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The mad challenge of ‘Because it’s there’

01 March 2013

William Whyte enjoys Into the Silence, a tale of tragic heroism, by Wade Davis

On the way up: George Mallory (upper left) and his fellow climbers and sherpas in June 1922, a photo reproduced from the book. Less than an hour after the picture was taken, seven of these men were killed by an avalanche

On the way up: George Mallory (upper left) and his fellow climbers and sherpas in June 1922, a photo reproduced from the book. Less than an hour aft...

THE story of George Mallory's attempt to conquer Everest is an undeniably epic one, combining sheer heroism with genuine tragedy. It is a gift to the writer - and has often attracted authors as a result. But surely never before has it been so brilliantly told.

Wade Davis combines all the qualities necessary to illuminate the subject. Not only is he a stylish storyteller, but his background - as an explorer, ethnographer, and scientist - has perfectly prepared him to interpret a series of Himalayan expeditions that were not just about mountaineering.

This is a book that takes the time to describe the pioneering map- making, film-making, and scientific research that went alongside the derring-do of climbing, and which, it turns out, made the whole adventure possible. The result is a richer, deeper, and more compelling account than has ever been written before.

Like all truly great books, though, Into the Silence appears to have escaped the author's control: it seems almost to have taken on a life of its own. This is evident in its length. Surely he can never have intended it to run to more than 500 pages, with a further 20 close-typed pages of bibliographical material? It is also plain to see in his treatment of the subject itself.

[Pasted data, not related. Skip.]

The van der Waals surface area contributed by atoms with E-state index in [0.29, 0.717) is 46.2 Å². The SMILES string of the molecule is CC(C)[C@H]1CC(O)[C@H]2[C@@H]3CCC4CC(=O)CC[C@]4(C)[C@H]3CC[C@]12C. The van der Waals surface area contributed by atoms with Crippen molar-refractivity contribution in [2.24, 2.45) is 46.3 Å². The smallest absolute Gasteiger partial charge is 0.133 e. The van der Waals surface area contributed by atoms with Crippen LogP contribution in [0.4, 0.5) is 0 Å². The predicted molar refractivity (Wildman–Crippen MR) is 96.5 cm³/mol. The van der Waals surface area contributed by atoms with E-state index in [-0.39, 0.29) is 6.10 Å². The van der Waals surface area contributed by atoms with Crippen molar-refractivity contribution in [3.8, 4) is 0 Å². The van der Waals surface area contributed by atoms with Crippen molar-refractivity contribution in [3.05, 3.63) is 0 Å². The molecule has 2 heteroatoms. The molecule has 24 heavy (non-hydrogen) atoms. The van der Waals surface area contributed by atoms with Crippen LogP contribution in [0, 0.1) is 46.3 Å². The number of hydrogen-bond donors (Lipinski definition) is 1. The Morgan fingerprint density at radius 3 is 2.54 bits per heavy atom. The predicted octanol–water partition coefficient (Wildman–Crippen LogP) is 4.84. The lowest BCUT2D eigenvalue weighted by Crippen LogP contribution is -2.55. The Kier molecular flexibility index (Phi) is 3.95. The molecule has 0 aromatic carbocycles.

Ostensibly, this is a book about the impact of war on a generation. Davis spends some time painstakingly, and superbly, evoking the trenches of Flanders and the battlefields of France. Everest, he suggests, was an escape from all this; or perhaps an expiation; or perhaps a perpetuation of the spirit of war.

None the less, for me, at least, it was not the relationship between these adventurers and their experiences far away in the First World War which stood out as the most striking theme. Rather, it was the more immediate contrast between these modern, Western, self-consciously progressive men and the traditional society of Tibet which they encountered, and which seemed more compelling. In many ways, this is the real subject of the book.

We get to see numerous examples of the mutual incomprehension of Tibetan lamas and British climbers: the British hatred of the local food and drink - not least, a ubiquitous tea made with yak butter - and the Tibetan indifference to men stupid enough to want to climb an unclimbable mountain. Even personal hygiene becomes an issue, as the travellers are shocked by the unwillingness of the locals to wash.

"If one ever wishes to talk with a Tibetan," one member of the party wrote, "it is advisable to stand on his windward side." He went on: "In this matter of physical cleanliness, the Tibetan priests are even worse offenders than the laity; doubtless because they do not marry."

Perhaps most hauntingly, this clash of perspectives is captured in not one, but two, encounters with lone pilgrims. From a distance, they seem to be stumbling, but stumbling "with the predictability of a metronome": standing, falling, and standing, over and over again.

The first meeting is with a Mongolian, travelling 650 miles, one body-length at a time. "From a standing position, he would look ahead, lift his hands touched in prayer over his shoulders as high as he could reach, and then, bringing them back to his forehead, throat, and chest, he would bend forward to the ground. Touching the earth on all fours, with hands flat and squarely on his knees, he placed his forehead on the ground." He would do this all the way from Lhasa to Kathmandu.